Access to general practice and the route of emergency admission to hospital: retrospective analysis of national hospital administrative data
Ahead of the UK general election, both the Conservative and Labour parties have pledged to increase access to general practice. They hypothesise that access frequently influences where patients obtain urgent and emergency care. There is a lack of evidence to support or challenge this hypothesis, and no studies had addressed it in the context of emergency admissions. We had two research questions: (1) Amongst patients in hospital after emergency admission, are those registered to more accessible general practices more likely to have been admitted via a general practitioner (GP) versus via an accident and emergency (A&E) department? (2) Do practice-level rates of emergency admission via a GP and via A&E vary by access to general practice?
We analysed administrative data (Hospital Episode Statistics) from all non-specialist acute hospitals in England, for 2011-12. The study population consisted of adults admitted in an emergency for ?1 night via a GP or an A&E department (patient-level) and all general practices in England (practice-level). The outcome variables were the route of admission (patient-level) and rates of admission via a given route (practice-level). The measure of access - the percentage of patients able to obtain a general practice appointment on their last attempt - was derived from the GP Patient Survey 2011-12. We estimated the association between these variables, adjusted for patient and population characteristics, using multilevel logistic (patient-level) and negative binomial (practice-level) regression.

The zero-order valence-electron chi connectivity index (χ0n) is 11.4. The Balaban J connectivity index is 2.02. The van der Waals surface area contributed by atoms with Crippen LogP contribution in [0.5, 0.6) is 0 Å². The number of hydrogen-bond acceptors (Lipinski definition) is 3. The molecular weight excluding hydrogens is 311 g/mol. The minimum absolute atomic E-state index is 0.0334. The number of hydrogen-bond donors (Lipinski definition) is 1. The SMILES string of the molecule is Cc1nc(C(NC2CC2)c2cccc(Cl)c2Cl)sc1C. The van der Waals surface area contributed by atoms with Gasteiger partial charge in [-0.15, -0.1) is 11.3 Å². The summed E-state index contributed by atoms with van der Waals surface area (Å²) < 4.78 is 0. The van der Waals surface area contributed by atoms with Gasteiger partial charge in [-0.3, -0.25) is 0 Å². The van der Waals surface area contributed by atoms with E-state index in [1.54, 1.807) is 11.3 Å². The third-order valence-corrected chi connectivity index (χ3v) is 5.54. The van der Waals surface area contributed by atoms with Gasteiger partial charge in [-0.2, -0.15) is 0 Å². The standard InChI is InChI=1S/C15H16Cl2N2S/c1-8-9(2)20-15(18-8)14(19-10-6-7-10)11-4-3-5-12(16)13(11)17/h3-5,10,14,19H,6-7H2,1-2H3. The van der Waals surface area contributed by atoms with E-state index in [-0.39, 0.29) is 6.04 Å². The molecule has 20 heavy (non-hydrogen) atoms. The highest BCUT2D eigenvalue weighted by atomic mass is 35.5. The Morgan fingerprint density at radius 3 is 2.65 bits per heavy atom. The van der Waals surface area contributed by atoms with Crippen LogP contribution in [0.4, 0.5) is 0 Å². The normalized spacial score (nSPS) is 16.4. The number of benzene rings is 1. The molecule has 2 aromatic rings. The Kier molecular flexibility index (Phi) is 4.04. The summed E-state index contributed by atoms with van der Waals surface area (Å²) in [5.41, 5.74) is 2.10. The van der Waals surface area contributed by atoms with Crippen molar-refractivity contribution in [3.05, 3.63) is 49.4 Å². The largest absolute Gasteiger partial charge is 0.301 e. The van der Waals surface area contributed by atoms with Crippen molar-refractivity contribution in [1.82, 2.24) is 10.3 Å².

The analysis included 2,322,112 emergency admissions (81.9% via an A&E department). The crude percentages of admissions that were via a GP across five categories of the access measure (<80% of appointment attempts were successful, to ?95% of appointment attempts were successful) were 10.7%, 14.0%, 16.5%, 19.0%, and 21.6%. Using the results of the multilevel logistic regression model, the adjusted mean probabilities of admission via a GP across the five access categories (from the least to most accessible) were 12.8%, 15.0%, 17.0%, 18.4%, and 20.0%. Similar associations were estimated in the subgroup analyses of chronic obstructive pulmonary disease, pneumonia, and urinary tract infections. We will present the corresponding practice-level findings on oral presentation.
The results provide the first evidence, internationally, that access to primary care is associated with the setting in which acute care is obtained before admission. The analysis furthers evidence suggesting that access to general practice influences where patients obtain urgent and emergency care, nationally in England. Direct admission via a GP averts A&E use, may reduce total hospital costs, and could improve communication and coordination of care between primary care and hospital services.
- Thomas Cowling
- Matthew Harris
- Hilary Watt
- Michael Soljak
- Emma Richards
- Elinor Gunning
- Alex Bottle
- Azeem Majeed